When we invest in girls, we unleash their potential and help create a stronger generation. Girls who are educated, healthy and informed will grow up to be workers, mothers, and leaders who will improve the lives of their families and entire communities!
Meet 6 inspiring girls who are already making a difference, and who we believe have the potential to become future leaders – empowered women who’ll positively impact the lives of people around them!
[SEE ALSO: Meet one of the “bravest girls in the world”]
1. Mezon: Dubbed the “Malala” of Syrian refugees
This is Mezon, 16. She’s been called the “Malala” of Syrian refugees for going from tent to tent, encouraging girls out of school to continue their education. Malala first met Mezon on a trip to the #Zataari refugee camp in Jordan, and was so inspired by her passion for education that she invited her to the Nobel Peace Prize ceremony a few months later. Read Mezon’s incredible story of life as a teenage girl in a refugee camp here: bit.ly/syriamalala
The ongoing conflict in Syria has affected millions of people, driving children and their families from their homes and into neighbouring countries. Mezon, 16, and her family sought safety at a refugee camp in Jordan.
During crises such as the conflict in Syria, adolescent girls are often the most vulnerable to violence and discrimination. The likelihood of dropping out of school increases, as does the risk of child marriage. Mezon, however, is committed to her education and to the education of other refugee children. She goes from tent to tent encouraging children to enroll in the local schools.
Her efforts haven’t gone unnoticed – Malala Yousafzai recently visited Mezon and even invited her to the Nobel Peace Prize ceremony in Norway! Mezon has told the Malala Fund that she’s determined to continue championing education: “We [refugee children] have the right to attend school and I feel I have a responsibility towards the community.”
2. Asia: Inspiring “kidpreneur”
Known as the Super Business Girl, 11-year-old Asia Newson is Detroit’s youngest entrepreneur, making and selling her own candles. Beyond her candle business, Asia’s larger mission is to help other children recognize their own potential to become entrepreneurs, or “kidpreneurs” as she likes to call them. Her charisma and ambitiousness landed her on the talk show, Ellen, where she revealed her dream of becoming President of the United States!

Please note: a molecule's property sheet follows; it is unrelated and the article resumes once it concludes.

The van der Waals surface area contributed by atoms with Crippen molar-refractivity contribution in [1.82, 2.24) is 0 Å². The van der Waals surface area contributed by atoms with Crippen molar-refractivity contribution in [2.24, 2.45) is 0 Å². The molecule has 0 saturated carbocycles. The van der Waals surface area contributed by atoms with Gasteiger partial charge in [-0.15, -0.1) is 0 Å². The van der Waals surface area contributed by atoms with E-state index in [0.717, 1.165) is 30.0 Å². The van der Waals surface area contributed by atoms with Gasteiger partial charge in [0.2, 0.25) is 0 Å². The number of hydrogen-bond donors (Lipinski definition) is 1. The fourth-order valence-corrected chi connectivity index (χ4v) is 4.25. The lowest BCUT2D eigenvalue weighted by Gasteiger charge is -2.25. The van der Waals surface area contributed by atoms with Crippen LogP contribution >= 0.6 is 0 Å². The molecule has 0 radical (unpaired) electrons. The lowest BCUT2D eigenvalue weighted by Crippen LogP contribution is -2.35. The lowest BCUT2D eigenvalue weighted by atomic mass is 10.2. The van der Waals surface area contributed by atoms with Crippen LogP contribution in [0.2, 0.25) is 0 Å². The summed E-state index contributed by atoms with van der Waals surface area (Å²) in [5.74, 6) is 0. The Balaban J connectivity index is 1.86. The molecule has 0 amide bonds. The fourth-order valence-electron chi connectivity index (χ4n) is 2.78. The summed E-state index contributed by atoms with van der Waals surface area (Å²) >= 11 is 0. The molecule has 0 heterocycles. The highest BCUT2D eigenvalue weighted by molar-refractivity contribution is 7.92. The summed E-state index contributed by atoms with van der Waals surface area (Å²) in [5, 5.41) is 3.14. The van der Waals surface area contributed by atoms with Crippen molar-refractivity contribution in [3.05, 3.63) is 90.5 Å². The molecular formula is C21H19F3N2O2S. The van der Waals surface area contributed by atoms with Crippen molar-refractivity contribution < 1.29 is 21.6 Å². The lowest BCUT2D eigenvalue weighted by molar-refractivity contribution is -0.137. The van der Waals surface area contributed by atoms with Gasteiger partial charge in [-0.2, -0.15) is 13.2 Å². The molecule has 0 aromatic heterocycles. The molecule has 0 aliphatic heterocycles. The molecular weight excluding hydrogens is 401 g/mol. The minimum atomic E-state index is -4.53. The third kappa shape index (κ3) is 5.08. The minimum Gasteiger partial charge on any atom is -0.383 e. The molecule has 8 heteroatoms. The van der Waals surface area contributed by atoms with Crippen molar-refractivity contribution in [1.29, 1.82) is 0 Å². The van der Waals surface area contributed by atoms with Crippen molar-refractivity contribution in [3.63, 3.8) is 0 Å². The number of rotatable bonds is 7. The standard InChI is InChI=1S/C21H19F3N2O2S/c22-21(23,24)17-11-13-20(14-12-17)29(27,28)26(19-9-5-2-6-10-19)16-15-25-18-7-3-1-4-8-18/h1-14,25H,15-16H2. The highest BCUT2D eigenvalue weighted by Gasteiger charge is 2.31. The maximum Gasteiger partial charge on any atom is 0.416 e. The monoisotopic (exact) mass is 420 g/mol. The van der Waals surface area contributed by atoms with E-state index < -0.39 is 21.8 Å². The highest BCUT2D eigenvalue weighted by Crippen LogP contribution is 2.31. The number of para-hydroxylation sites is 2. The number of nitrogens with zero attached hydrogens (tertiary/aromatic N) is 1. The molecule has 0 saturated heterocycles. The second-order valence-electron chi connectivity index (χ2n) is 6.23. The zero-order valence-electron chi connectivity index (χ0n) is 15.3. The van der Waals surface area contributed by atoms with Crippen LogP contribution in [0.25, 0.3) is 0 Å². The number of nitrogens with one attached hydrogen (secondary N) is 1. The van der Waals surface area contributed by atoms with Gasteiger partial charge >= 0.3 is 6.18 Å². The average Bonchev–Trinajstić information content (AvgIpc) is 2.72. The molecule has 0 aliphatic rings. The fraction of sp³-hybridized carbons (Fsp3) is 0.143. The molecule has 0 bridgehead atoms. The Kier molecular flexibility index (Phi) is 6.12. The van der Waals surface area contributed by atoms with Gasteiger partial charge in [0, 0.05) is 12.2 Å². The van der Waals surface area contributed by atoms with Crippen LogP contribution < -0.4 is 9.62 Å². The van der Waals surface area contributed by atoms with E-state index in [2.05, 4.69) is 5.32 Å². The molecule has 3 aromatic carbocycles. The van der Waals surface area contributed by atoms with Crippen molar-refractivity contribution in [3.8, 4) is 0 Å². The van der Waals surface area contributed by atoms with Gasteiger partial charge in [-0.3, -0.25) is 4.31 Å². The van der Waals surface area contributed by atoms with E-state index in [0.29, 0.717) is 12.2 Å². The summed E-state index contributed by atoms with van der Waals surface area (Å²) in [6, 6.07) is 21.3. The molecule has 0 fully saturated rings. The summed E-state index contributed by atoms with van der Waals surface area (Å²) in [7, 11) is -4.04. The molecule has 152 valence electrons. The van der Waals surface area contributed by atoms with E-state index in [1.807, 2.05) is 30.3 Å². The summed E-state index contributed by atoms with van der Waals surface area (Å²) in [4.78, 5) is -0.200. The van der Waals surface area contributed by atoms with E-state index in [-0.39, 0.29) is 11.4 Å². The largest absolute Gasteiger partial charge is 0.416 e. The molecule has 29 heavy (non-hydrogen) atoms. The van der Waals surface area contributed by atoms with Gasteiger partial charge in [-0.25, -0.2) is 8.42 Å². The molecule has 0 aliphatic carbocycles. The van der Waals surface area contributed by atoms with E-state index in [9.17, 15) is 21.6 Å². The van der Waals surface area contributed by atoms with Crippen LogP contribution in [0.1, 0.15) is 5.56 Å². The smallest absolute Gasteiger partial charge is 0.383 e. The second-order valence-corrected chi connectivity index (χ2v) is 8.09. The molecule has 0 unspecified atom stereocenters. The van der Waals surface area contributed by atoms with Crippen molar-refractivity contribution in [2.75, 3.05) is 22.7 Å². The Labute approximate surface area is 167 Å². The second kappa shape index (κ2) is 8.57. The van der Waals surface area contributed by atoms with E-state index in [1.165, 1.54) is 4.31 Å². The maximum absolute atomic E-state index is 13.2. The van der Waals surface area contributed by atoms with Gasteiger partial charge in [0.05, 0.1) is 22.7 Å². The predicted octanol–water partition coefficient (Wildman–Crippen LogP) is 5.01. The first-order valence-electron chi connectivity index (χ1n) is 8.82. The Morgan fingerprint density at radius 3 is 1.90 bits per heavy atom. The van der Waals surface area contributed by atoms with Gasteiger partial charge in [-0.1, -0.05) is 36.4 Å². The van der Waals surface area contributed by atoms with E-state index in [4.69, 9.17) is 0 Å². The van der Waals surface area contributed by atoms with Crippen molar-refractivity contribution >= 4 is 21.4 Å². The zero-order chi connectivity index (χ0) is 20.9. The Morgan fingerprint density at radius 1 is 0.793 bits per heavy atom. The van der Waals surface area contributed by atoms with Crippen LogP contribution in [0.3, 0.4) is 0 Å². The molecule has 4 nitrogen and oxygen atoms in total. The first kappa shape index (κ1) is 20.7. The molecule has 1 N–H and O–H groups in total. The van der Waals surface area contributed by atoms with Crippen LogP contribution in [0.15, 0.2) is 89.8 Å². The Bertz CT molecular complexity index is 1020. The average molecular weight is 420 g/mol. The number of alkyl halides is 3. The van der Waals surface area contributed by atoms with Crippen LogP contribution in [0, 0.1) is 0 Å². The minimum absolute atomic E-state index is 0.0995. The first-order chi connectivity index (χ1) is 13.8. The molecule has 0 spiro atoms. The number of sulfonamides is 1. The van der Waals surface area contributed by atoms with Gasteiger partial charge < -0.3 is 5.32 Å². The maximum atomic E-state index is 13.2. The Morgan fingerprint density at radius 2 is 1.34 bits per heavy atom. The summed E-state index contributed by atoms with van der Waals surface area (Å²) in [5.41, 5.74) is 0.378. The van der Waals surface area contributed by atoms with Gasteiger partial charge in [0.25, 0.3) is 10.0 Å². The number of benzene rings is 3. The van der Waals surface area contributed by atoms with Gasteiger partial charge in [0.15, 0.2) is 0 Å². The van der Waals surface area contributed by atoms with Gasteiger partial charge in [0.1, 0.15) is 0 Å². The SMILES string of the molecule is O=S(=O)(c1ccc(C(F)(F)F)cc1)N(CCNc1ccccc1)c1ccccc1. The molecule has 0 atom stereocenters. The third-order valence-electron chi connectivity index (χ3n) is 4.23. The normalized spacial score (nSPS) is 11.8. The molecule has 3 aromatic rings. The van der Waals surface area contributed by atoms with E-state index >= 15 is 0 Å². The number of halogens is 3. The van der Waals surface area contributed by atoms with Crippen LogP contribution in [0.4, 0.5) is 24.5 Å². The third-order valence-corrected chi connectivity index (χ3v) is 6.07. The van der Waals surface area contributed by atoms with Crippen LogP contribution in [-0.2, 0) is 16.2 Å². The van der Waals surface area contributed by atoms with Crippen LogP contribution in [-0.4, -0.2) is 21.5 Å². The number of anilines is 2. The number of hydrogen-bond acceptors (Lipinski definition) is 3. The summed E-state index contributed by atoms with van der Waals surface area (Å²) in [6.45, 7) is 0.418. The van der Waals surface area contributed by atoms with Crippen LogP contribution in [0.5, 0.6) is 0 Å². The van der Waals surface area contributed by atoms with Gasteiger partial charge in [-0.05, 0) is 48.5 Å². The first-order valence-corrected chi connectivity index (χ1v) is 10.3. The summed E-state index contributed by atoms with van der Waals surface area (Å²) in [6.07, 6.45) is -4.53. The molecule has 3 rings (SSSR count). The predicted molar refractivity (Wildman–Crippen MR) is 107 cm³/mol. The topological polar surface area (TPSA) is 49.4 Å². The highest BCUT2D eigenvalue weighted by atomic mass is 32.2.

3. Estela: Keeping girls in school
In Guatemala, access to high school education is limited. On average, only 42% of adolescent girls and 49% of adolescent boys enroll in high school nationwide, and in rural areas, the rate is much lower. Girls are often forced to drop out to work and support their families, or to marry early.
Determined to break this cycle, 16-year-old Estela overcame cultural gender norms and continued her education with Plan’s support. She even became a member of the school government! As one of only two female students in her high school class, Estela started to encourage other families in her community to send their daughters to school. After her campaign for girls’ education, 15 more girls enrolled!
“I think that it is very important to study to have a better future,” shared Estela. And now thanks to her, even more girls will complete their education and look forward to a better and brighter future!
4. Sruti: Advocating research
At 16, Sruti was named one of Plan Canada’s Top 20 Under 20 because of her incredible contribution to the environmental research community, as well as her advocacy for youth involvement in the sciences. Sruti’s work has been recognized nationally and internationally, but her primary passion is to inspire other young people to meaningfully impact their communities through research.
5. Rosie: Challenging stigmas
At the age of 9, Rosie was diagnosed with Asperger’s Syndrome and with two younger autistic siblings, Rosie’s proud to share her story and experiences with autism. Whether she’s hosting the BBC program, My Autism and Me, or speaking at TED conferences, she’s committed to making the world a more welcoming place for children and families affected by this condition.
By posing the bold question, “Why is everyone so worried about being normal?”, Rosie is slowly changing mindsets, helping others understand what it’s like to live with autism, and proving along the way, the power of human diversity!
6. Maya: Championing “talent diversity”
Scientist. Entrepreneur. Environmentalist. TEDx Speaker. Top 20 Under 20 alumna. These are just five of the many titles you could use to describe 15-year-old Maya. While her passion and excellence in science, technology, engineering and mathematics has gained her wide recognition, she’s a strong advocate for “talent diversity” – encouraging young people to avoid becoming overly specialized in their skills and talents. She believes that people perform their best when they open their minds to a wide range of interests, rather than micro-specializing. In her TED Talk, she enthusiastically encourages youth to be “generalists” because according to her, “being a generalist is just plain fun!”
When girls are given the opportunity to learn, gain skills and speak out, they can create a brighter future for everyone around them – like these 6 young women did! Help create this opportunity for girls around the world by giving Plan Canada’s girl power Gift of Hope!